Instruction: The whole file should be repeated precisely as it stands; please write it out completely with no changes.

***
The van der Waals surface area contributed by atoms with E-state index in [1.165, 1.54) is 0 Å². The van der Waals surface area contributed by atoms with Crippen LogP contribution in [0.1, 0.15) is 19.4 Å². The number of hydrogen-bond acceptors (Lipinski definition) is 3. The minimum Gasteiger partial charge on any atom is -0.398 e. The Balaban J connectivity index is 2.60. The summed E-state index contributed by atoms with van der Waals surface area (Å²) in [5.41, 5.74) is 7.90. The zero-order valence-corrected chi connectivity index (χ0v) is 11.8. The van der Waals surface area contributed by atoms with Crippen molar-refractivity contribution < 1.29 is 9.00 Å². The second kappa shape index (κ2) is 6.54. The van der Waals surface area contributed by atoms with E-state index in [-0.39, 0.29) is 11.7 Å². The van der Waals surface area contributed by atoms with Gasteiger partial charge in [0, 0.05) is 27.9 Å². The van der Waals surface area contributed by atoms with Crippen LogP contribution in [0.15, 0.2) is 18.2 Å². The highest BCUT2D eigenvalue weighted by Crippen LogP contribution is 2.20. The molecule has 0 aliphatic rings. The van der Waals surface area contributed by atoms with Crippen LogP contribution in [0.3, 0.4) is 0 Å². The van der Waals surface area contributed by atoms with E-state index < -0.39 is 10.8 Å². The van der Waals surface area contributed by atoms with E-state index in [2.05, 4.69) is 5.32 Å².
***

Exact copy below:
The van der Waals surface area contributed by atoms with E-state index in [1.165, 1.54) is 0 Å². The van der Waals surface area contributed by atoms with Crippen LogP contribution in [0.1, 0.15) is 19.4 Å². The number of hydrogen-bond acceptors (Lipinski definition) is 3. The minimum Gasteiger partial charge on any atom is -0.398 e. The Balaban J connectivity index is 2.60. The summed E-state index contributed by atoms with van der Waals surface area (Å²) in [5.41, 5.74) is 7.90. The zero-order valence-corrected chi connectivity index (χ0v) is 11.8. The van der Waals surface area contributed by atoms with Crippen molar-refractivity contribution < 1.29 is 9.00 Å². The second kappa shape index (κ2) is 6.54. The van der Waals surface area contributed by atoms with E-state index in [-0.39, 0.29) is 11.7 Å². The van der Waals surface area contributed by atoms with Gasteiger partial charge in [0, 0.05) is 27.9 Å². The van der Waals surface area contributed by atoms with Crippen LogP contribution in [0.15, 0.2) is 18.2 Å². The highest BCUT2D eigenvalue weighted by Crippen LogP contribution is 2.20. The molecule has 0 aliphatic rings. The van der Waals surface area contributed by atoms with Crippen LogP contribution in [0.3, 0.4) is 0 Å². The van der Waals surface area contributed by atoms with E-state index < -0.39 is 10.8 Å². The van der Waals surface area contributed by atoms with E-state index in [2.05, 4.69) is 5.32 Å².